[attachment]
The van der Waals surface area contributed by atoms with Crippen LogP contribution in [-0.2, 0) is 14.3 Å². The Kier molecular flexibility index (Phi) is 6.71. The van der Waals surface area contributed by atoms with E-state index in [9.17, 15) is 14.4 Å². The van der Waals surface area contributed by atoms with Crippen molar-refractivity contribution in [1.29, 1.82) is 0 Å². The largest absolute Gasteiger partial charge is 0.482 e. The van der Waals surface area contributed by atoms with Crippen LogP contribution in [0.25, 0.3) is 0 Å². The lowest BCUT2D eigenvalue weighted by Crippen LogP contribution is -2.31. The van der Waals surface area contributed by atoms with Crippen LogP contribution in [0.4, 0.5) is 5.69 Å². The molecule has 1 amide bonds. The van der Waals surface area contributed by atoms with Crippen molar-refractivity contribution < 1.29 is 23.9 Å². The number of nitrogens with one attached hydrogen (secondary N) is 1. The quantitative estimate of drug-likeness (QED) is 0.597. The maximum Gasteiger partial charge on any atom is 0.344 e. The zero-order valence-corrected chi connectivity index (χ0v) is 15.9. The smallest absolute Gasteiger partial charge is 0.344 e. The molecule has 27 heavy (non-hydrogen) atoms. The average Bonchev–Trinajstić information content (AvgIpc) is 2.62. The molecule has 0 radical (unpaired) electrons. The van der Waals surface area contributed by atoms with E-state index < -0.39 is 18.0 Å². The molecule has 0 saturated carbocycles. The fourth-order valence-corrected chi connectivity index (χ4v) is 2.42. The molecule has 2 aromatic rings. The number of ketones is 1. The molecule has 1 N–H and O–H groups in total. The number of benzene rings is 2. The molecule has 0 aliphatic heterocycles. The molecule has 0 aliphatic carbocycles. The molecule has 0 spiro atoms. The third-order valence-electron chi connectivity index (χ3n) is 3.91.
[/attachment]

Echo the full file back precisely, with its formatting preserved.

The van der Waals surface area contributed by atoms with Crippen LogP contribution in [-0.2, 0) is 14.3 Å². The Kier molecular flexibility index (Phi) is 6.71. The van der Waals surface area contributed by atoms with E-state index in [9.17, 15) is 14.4 Å². The van der Waals surface area contributed by atoms with Crippen molar-refractivity contribution in [1.29, 1.82) is 0 Å². The largest absolute Gasteiger partial charge is 0.482 e. The van der Waals surface area contributed by atoms with Crippen LogP contribution in [0.25, 0.3) is 0 Å². The lowest BCUT2D eigenvalue weighted by Crippen LogP contribution is -2.31. The van der Waals surface area contributed by atoms with Crippen LogP contribution in [0.4, 0.5) is 5.69 Å². The molecule has 1 amide bonds. The van der Waals surface area contributed by atoms with Crippen molar-refractivity contribution < 1.29 is 23.9 Å². The number of nitrogens with one attached hydrogen (secondary N) is 1. The quantitative estimate of drug-likeness (QED) is 0.597. The maximum Gasteiger partial charge on any atom is 0.344 e. The zero-order valence-corrected chi connectivity index (χ0v) is 15.9. The smallest absolute Gasteiger partial charge is 0.344 e. The molecule has 27 heavy (non-hydrogen) atoms. The average Bonchev–Trinajstić information content (AvgIpc) is 2.62. The molecule has 0 radical (unpaired) electrons. The van der Waals surface area contributed by atoms with E-state index < -0.39 is 18.0 Å². The molecule has 0 saturated carbocycles. The fourth-order valence-corrected chi connectivity index (χ4v) is 2.42. The molecule has 2 aromatic rings. The number of ketones is 1. The molecule has 1 N–H and O–H groups in total. The number of benzene rings is 2. The molecule has 0 aliphatic heterocycles. The molecule has 0 aliphatic carbocycles. The molecule has 0 spiro atoms. The third-order valence-electron chi connectivity index (χ3n) is 3.91.